WORLD
March 25, 2011 | By Neela Banerjee, Los Angeles Times
Critics of the Bahrain government have called for widespread rallies Friday in defiance of the country's recent imposition of martial law, raising the possibility of further violence nine days after a bloody crackdown on protesters and opposition leaders. Nine rallies are being planned around Manama, the capital, said Mohammed Meskati, president of the Bahrain Youth Society for Human Rights, which is serving as an information clearinghouse for organizers in hiding for fear of arrest.
OPINION
March 16, 2011 | By Brad Sherman
Supporters of the proposed free-trade agreement between the United States and South Korea argue that we should approve the pact to improve our economy and to reward an ally in a troubled region for its strong security relationship with the U.S., and to solidify these strong security ties with a stronger trade relationship. Though there is no doubt South Korea is a close ally, we need to ensure that the agreement does not undermine U.S. security and economic interests by benefiting North Korea.
ENTERTAINMENT
September 10, 2010 | By Kenneth Turan, Los Angeles Times Film Critic
"Neshoba" is a troubling documentary, a film about fiery passions and murderous deeds that is disturbing in ways that go beyond what might be expected. Neshoba is a county in Mississippi where, on a June night in 1964, one of the events that defined the struggle for racial equality in the South took place. A trio of civil rights workers — James Chaney, Andrew Goodman and Michael Schwerner — were murdered by members of the Ku Klux Klan, their bodies found days later, buried in an earthen dam and exhibiting signs of torture and premature burial.
WORLD
November 10, 2009 | Megan K. Stack
Two of Russia 's most prominent human rights organizations say their work has been thrown into jeopardy by municipal efforts to evict them from their offices. For Human Rights and the Moscow Helsinki Group say they will fight to remain in their respective downtown offices. Both groups have occupied the same spaces for more than a decade at cut-rate rents brokered in a burst of liberalism following the collapse of the Soviet Union. The threat of eviction looms at a time when a dwindling community of human rights workers, locked in perpetual battle over grievances ranging from state violence in the restive Caucasus region to dismal conditions in Russian prisons, say they face increasing pressure and harassment.
WORLD
August 12, 2009 | Megan K. Stack
The bodies of an aid worker and her husband were found shot to death and stuffed into the trunk of their car today, a day after the couple was abducted at gunpoint from their office in Chechnya. Zarema Sadulayeva, the head of a nonprofit organization known as Save the Generation, had devoted her life to helping children traumatized and maimed in the two Chechen wars. She was particularly known for acquiring prosthetic limbs for the children, her colleagues said. Her husband, Alik Dzhabrailov, was a former rebel fighter.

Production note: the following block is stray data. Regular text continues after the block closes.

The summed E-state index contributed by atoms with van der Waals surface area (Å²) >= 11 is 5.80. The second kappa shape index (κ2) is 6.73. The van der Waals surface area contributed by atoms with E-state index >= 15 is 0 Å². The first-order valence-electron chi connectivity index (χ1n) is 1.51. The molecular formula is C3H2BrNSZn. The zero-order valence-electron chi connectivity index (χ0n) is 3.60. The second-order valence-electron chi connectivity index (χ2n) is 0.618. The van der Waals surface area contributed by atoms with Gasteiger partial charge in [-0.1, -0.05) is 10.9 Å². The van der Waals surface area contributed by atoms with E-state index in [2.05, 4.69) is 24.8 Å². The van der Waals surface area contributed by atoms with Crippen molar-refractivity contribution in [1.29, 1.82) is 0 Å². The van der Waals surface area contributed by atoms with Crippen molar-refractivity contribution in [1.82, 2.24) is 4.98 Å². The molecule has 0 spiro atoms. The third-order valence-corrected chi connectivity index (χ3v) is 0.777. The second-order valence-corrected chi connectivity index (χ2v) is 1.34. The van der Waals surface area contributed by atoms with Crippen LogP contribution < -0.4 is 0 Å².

WORLD
July 30, 2009 | Times Wire Reports
A female journalist facing 40 lashes for wearing trousers in public in violation of the country's strict Islamic code told a packed Khartoum courtroom she is resigning from a U.N. job that grants her immunity so she can launch a legal challenge to the law. Lubna Hussein was among 13 women arrested July 3 in a police raid on a popular Khartoum cafe for wearing trousers, considered indecent by the strict interpretation of Islamic law adopted by Sudan's...
NEWS
June 15, 1989 | JOSH GETLIN, Times Staff Writer
The killings on a dark Mississippi highway took less than five minutes. Now, 25 years later, the nation is about to relive them. On a hot and sticky night in 1964, a gang of police and Ku Klux Klansmen kidnaped and murdered three civil rights workers after a high-speed chase through the backwoods of Neshoba County. They pulled the young men from their car and shot them one by one, laughing as the victims hurtled backward into a ditch. Within the next two hours, Andrew Goodman, Michael Schwerner and James Chaney were buried in an earthen dam, and it was not until 44 days later that their badly decomposed bodies were discovered by FBI agents.
CALIFORNIA | LOCAL
June 18, 1989 | DAVAN MAHARAJ, Times Staff Writer
More than 20 years ago, Jessie Kupers' father was in the thick of the struggle for civil rights in the South as a UCLA medical student looking into health problems of poor blacks. Saturday, Jessie, 13, boarded a freedom bus bound for Mississippi with a similar mission in mind. "I decided to go because racism is still present, and I want people to know that there are people who care," said Jessie, a student of the 32nd Street Performing Arts Magnet. A generation gap was apparent outside the Watts Towers as a contingent of young people departed for Philadelphia, Miss.
OPINION
May 23, 2009 | Nicholas Goldberg
The last time I was there, Philadelphia, Miss., was a sleepy town with low buildings and half-empty streets, the county seat of rural Neshoba County. I had arrived with Ben Chaney, the younger brother of James Chaney, one of three civil rights workers murdered there by the Ku Klux Klan in 1964. Now it was 1988, and Chaney and I walked warily through the streets.
CALIFORNIA | LOCAL
August 18, 2007 | From the Associated Press
NEW YORK -- Carolyn Goodman, the mother of one of three civil rights workers killed by the Ku Klux Klan in the "Mississippi Burning" case, died Friday. She was 91. Goodman, who lived to see a Klan leader convicted in her son's death two years ago, died at her Manhattan home, her son Jonathan said. The cause of death was not announced. Goodman's son Andrew was killed June 21, 1964, in central Mississippi's Neshoba County, along with fellow civil rights workers Michael Schwerner and James Chaney.
Los Angeles Times Articles
|